Sarah Kissel, religious studies, English, political science
Written for ENG-L345: 20th Century British Poetry
Instructor: Prof. Nikki Skillman
Poem Link: poetryfoundation.org/poems-and-poets/poems/detail/44396
Suspension. Disruption. Obstruction. Readers peer no further into the scene Hopkins constructs at the onset of his work “I Wake and Feel the Fell of Dark, Not Day” than the last two words in the title before experiencing his startled disorientation. The friction immediately introduced by his abrupt midnight awakening sets the tone for the fraught existential outcry to come. “I Wake” is Hopkins buffeting among paradoxes. He uses his contradictory relationship between his interior self and corporeality to express the despair and helplessness one must confront when recognizing God as, simultaneously, the sole source of damnation and of salvation.
Hopkins’ brusque rousing in the midst of night in the first line of the first stanza foreshadows the cosmic themes he means to explore; we as readers are positioned as spectators of a scene that is suspended liminally beyond the common rhythms — and constrains — of time. While this abruptness shatters the midnight stillness it also unbinds him from regimens established by both society and nature in a manner that, importantly, occurs without his consent or even conscious awareness; it is as if he awakes to find that the fact of his awaking has removed him from the historical cycle. In fact, so deeply does he experience this removal that he need not even register the darkness — it is instinctively felt, falling about him. Our first engagement with this poem is a man bewilderedly beyond: he is surprised to be stolen from the familiar, but discovers that perception of the foreign comes oddly naturally. Structurally, this opening line is a transgressor as well: it follows a reliable iambic pentameter meter, but Hopkins interrupts the rhythm of the three following lines with various repetitions, exclamations, and asides that make reading them aloud in iambic pentameter uncomfortable. This structural disruption of meter mirrors the thematic disruption of cyclical time as he startles to consciousness and stumbles through his faltering expressions of desperation in the next three lines. He moans: “What hours, O what black hours we have spent / This night! what sights you, heart, saw; ways you went!” The repetition with modification of “what hours” to “what black hours” follows Hopkins as the dark memories of this night’s dreams come to him. In this line, he presents another application of this disjunction experienced throughout the piece: a divide between himself and his heart. In the second and third lines of the first stanza Hopkins addresses his heart as a companion, stating that “we” had spent black hours, and marveling over the sights “you” saw, ways “you” went. By simultaneously personifying and othering his heart from himself Hopkins indicates the intensity of the alienation experienced here, derived not simply from finding oneself in an atemporal margin but also in perceiving and existing entirely separate from his heart, so much so that he can only speculate about the journeys it has taken. The enjambment between lines two and three and the staccato articulation of three strong syllables strung together in “you, heart, saw” and “ways you went” contribute to his inescapable selfinterruption.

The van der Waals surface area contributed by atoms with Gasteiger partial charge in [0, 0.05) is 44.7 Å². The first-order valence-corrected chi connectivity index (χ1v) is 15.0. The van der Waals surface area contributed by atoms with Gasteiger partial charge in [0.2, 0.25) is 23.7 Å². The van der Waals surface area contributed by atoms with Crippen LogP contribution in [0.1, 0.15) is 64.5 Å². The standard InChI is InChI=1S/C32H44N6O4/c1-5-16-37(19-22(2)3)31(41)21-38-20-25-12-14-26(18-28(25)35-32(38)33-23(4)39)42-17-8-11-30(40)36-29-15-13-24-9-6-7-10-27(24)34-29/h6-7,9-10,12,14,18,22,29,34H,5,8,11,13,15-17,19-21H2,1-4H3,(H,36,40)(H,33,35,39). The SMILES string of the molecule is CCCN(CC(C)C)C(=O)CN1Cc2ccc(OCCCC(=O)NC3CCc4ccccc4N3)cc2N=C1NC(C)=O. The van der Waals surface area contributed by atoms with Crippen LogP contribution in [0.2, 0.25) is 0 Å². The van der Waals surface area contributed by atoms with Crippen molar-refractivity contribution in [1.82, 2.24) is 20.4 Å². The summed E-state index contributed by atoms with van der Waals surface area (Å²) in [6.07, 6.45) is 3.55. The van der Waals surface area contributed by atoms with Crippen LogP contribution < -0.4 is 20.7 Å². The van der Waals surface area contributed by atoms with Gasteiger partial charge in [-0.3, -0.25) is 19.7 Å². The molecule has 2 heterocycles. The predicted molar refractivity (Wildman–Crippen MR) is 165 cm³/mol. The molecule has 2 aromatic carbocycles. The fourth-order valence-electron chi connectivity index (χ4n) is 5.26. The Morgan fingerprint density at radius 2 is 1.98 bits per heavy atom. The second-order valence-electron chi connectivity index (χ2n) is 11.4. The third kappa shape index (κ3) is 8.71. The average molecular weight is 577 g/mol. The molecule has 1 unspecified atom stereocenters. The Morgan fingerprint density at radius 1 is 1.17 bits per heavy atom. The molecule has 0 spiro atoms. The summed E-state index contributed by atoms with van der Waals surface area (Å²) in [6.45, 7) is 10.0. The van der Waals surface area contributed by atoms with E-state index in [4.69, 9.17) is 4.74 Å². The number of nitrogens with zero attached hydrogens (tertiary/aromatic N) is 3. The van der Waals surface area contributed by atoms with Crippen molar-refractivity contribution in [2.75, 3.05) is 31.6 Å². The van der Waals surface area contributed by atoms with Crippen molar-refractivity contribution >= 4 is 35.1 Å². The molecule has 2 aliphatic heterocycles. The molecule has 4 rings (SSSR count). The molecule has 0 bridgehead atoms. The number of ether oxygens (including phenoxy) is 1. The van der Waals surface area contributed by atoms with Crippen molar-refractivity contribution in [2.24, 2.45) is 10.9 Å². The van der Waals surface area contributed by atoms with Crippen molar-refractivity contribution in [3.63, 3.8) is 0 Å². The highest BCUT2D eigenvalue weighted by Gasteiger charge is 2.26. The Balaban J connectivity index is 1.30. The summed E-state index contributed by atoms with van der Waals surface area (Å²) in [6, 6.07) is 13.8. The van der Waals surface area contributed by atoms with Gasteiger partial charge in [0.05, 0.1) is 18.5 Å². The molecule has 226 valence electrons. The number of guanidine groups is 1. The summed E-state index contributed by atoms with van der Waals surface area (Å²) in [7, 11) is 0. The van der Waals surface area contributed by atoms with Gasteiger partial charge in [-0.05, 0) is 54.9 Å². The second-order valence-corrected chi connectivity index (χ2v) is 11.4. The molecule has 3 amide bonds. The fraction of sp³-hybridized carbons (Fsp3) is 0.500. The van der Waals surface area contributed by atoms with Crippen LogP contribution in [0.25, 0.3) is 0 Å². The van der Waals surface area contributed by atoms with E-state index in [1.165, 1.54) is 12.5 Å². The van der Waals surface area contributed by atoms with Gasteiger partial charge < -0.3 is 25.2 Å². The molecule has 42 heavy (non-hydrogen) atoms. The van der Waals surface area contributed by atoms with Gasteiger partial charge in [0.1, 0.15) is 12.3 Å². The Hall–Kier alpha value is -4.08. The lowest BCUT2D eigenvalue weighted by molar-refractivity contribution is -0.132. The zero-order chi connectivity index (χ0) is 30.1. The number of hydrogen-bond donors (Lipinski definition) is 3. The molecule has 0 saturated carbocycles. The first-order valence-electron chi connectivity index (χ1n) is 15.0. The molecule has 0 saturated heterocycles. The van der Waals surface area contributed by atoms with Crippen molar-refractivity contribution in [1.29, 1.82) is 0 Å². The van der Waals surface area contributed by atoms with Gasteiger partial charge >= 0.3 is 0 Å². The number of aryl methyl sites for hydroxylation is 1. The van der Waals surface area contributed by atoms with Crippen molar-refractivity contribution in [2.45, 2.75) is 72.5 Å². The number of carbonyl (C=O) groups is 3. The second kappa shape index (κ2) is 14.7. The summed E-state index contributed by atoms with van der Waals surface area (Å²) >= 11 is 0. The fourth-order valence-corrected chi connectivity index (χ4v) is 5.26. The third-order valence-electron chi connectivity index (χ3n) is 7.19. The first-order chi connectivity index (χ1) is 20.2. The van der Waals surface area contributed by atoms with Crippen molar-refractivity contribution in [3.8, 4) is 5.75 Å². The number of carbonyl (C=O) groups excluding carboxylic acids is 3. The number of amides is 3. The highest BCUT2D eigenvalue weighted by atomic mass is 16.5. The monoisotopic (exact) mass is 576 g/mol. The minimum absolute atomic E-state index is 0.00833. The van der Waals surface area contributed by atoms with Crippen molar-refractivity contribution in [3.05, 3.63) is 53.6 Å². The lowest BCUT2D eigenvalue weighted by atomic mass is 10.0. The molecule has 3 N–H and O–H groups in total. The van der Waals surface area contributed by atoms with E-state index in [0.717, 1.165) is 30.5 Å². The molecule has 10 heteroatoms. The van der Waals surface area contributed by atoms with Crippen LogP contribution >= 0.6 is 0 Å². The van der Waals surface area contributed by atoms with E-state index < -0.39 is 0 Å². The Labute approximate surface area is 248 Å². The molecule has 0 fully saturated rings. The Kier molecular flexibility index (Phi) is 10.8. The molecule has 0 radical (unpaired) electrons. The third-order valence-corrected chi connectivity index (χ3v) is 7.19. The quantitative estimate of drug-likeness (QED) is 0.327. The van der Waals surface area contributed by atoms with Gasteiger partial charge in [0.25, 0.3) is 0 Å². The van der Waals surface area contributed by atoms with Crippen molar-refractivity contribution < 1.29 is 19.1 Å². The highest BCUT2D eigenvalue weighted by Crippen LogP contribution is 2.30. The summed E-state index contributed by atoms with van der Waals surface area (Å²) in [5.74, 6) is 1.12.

Even longer and more arduous, though, is “light’s delay,” the image with which he concludes the first stanza. This aspect, too, transgresses traditional temporality: the daylight does not simply pass, it “delays,” dragging out for longer than is typical or tolerable. Hopkins’ decision to conclude the first stanza in this manner alerts readers that the source of his strife can be found in these sorts of broken boundaries; elements of nature that disobey the cosmic systems meant to govern them and keep history’s wheel spinning deliberately rupture his psychological landscape and produce confused suffering. This emphasis on cosmic time also serves to underscore the absence of agency when it comes to all of this disruption; he emphasizes that such disjointedness has happened to him, rather than because of him.
The opening of the second stanza presents a glimpse of determination, only in his certainty that he has indeed perceived the halting of time — “With witness I speak this.” — but this resolute tone crumbles quickly as Hopkins returns to lamenting the agony of time: “But where I say / Hours I mean years, mean life.” He again employs a combination of enjambment and self-interruption via modification that evoke a man groping for meaning, for respite, in a dark room filled with sharp surprises, encounters with which ache indefinitely. A more explicit source of Hopkins’ multifaceted anxiety appears in the second half of the second stanza with the introduction of relation: “And my lament / Is cries countless, cries like dead letters sent / To dearest him that lives alas! away.” These “dead letters,” in addition to also resisting temporal regulation in their countlessness, indicate a yearning for relationship that goes unrequited, unreturned; he is reaching out for someone — a source of respite or validation, perhaps — and even communicates one-sidedly with cries and letters, but is met only with silence. This sort of malformed relationality is punctuated — or, rather, interrupted — by one of his countless cries, an alas! that ruptures the line’s meter as the pain of forsakenness has ruptured Hopkins’ psyche.